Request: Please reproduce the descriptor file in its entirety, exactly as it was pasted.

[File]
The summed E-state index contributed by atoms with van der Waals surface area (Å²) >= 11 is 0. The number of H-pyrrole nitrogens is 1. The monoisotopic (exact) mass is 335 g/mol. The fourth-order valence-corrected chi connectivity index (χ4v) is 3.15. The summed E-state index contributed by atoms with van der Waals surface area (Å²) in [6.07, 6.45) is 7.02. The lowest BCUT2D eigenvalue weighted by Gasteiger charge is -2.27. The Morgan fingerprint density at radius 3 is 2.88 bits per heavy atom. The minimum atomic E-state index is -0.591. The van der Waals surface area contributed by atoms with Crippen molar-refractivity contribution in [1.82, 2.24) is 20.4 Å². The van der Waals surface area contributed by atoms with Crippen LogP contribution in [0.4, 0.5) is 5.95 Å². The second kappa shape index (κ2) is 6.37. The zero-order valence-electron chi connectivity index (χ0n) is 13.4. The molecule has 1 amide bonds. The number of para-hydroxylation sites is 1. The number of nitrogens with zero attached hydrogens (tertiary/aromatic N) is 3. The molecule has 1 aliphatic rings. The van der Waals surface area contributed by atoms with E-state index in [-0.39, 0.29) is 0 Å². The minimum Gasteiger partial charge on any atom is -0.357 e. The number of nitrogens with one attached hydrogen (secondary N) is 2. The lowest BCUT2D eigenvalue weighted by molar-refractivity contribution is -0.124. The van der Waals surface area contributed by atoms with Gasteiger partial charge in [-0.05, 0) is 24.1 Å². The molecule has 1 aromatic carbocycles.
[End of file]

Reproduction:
The summed E-state index contributed by atoms with van der Waals surface area (Å²) >= 11 is 0. The number of H-pyrrole nitrogens is 1. The monoisotopic (exact) mass is 335 g/mol. The fourth-order valence-corrected chi connectivity index (χ4v) is 3.15. The summed E-state index contributed by atoms with van der Waals surface area (Å²) in [6.07, 6.45) is 7.02. The lowest BCUT2D eigenvalue weighted by Gasteiger charge is -2.27. The Morgan fingerprint density at radius 3 is 2.88 bits per heavy atom. The minimum atomic E-state index is -0.591. The van der Waals surface area contributed by atoms with Crippen molar-refractivity contribution in [1.82, 2.24) is 20.4 Å². The van der Waals surface area contributed by atoms with Crippen LogP contribution in [0.4, 0.5) is 5.95 Å². The second kappa shape index (κ2) is 6.37. The zero-order valence-electron chi connectivity index (χ0n) is 13.4. The molecule has 1 amide bonds. The number of para-hydroxylation sites is 1. The number of nitrogens with zero attached hydrogens (tertiary/aromatic N) is 3. The molecule has 1 aliphatic rings. The van der Waals surface area contributed by atoms with E-state index in [-0.39, 0.29) is 0 Å². The minimum Gasteiger partial charge on any atom is -0.357 e. The number of nitrogens with one attached hydrogen (secondary N) is 2. The lowest BCUT2D eigenvalue weighted by molar-refractivity contribution is -0.124. The van der Waals surface area contributed by atoms with Gasteiger partial charge in [-0.05, 0) is 24.1 Å². The molecule has 1 aromatic carbocycles.